What Are The Top Pieces of Advice for Conducting a Thorough Security Audit?

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    What Are The Top Pieces of Advice for Conducting a Thorough Security Audit?

    In the quest for a robust defense against digital threats, we've gathered insights from top cybersecurity professionals. From fostering internal audit cooperation to adopting a hacker's mindset, here are five critical pieces of advice shared by analysts and founders on conducting a thorough and effective security audit.

    • Foster Internal Audit Cooperation
    • Maintain a Comprehensive Documentation Trail
    • Conduct a Pre-Audit Risk Assessment
    • Identify All Assets Clearly
    • Adopt a Hacker's Mindset

    Foster Internal Audit Cooperation

    There is a distinct difference between internal and external audits and recommendations for both.

    For internal audits, I have found it helpful to remind those being audited that I am there to help them; we're on the same team. To diffuse the adversarial nature of audits, I make it clear that my job is not to make anyone look bad but rather to help them shine. This is where I leverage the 'What's in it for me?' principle. I do not include only discrepancy findings in my reports, but I start with highlighting strengths. That way, those responsible for the work that is audited can refer to my unbiased audit reports for their employee evaluations. This helps with interview transparency, which improves the quality of the audit.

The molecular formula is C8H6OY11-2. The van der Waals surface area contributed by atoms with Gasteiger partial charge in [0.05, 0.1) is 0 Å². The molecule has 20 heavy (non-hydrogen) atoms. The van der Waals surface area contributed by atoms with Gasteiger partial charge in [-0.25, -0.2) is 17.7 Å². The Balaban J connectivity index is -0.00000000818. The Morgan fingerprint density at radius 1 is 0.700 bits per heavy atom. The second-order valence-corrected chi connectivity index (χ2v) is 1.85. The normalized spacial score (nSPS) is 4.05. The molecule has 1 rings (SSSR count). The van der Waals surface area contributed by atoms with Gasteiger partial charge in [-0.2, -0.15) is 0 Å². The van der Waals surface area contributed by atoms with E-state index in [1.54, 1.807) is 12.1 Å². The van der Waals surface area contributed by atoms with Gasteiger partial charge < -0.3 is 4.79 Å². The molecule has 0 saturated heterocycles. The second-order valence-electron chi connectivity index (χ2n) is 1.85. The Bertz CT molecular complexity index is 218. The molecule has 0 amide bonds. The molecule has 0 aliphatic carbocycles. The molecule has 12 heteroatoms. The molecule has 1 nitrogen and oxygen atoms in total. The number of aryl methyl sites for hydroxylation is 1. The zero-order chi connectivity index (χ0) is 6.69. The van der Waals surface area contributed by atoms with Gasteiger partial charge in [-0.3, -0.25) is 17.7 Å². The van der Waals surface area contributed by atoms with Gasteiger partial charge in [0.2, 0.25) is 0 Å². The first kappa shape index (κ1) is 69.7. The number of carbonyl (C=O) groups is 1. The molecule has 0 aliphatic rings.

A risk analyst is also likely to have more access available on a given network or environment when conducting internal audits. With this in mind, the risk analyst should obtain at least read-only access to as many systems tied to the control framework as possible. For example, if the risk analyst has read access to Tenable scans, allow Tenable to answer questions about whether vulnerability scanning/patching is taking place. A risk analyst is better off using system/network/cloud tools to answer control questions, rather than taking the word of a subject matter expert with a potential for bias or human error.

    When it comes to external audits, the stakes are higher, but there is still a tactic to diffuse an adversarial environment. I still start by referencing strengths, and I also make it clear that my job is to find possible vectors of exploitation before a real adversary finds them. While external audit findings can result in negative impacts, these impacts are still not nearly as detrimental as a system or network compromise, a major unplanned outage, or other types of negative impacts that audits are designed to detect. A proactive defense is always better than a reactive defense.

    Secondly, the axiom popularized by President Reagan, 'Trust but verify,' is the rule of thumb for any audit. Simply answering 'Yes' or 'No' is not sufficient for most audit checklists. Each answer should include a narrative, and when a question is answered 'N/A,' there needs to be a justification with solid reasoning. Additionally, answers carry more weight when accompanied by sufficient evidence, such as reports, screenshots, configuration files, examples of settings, logs, and the like. An audit is only as good as its evidence.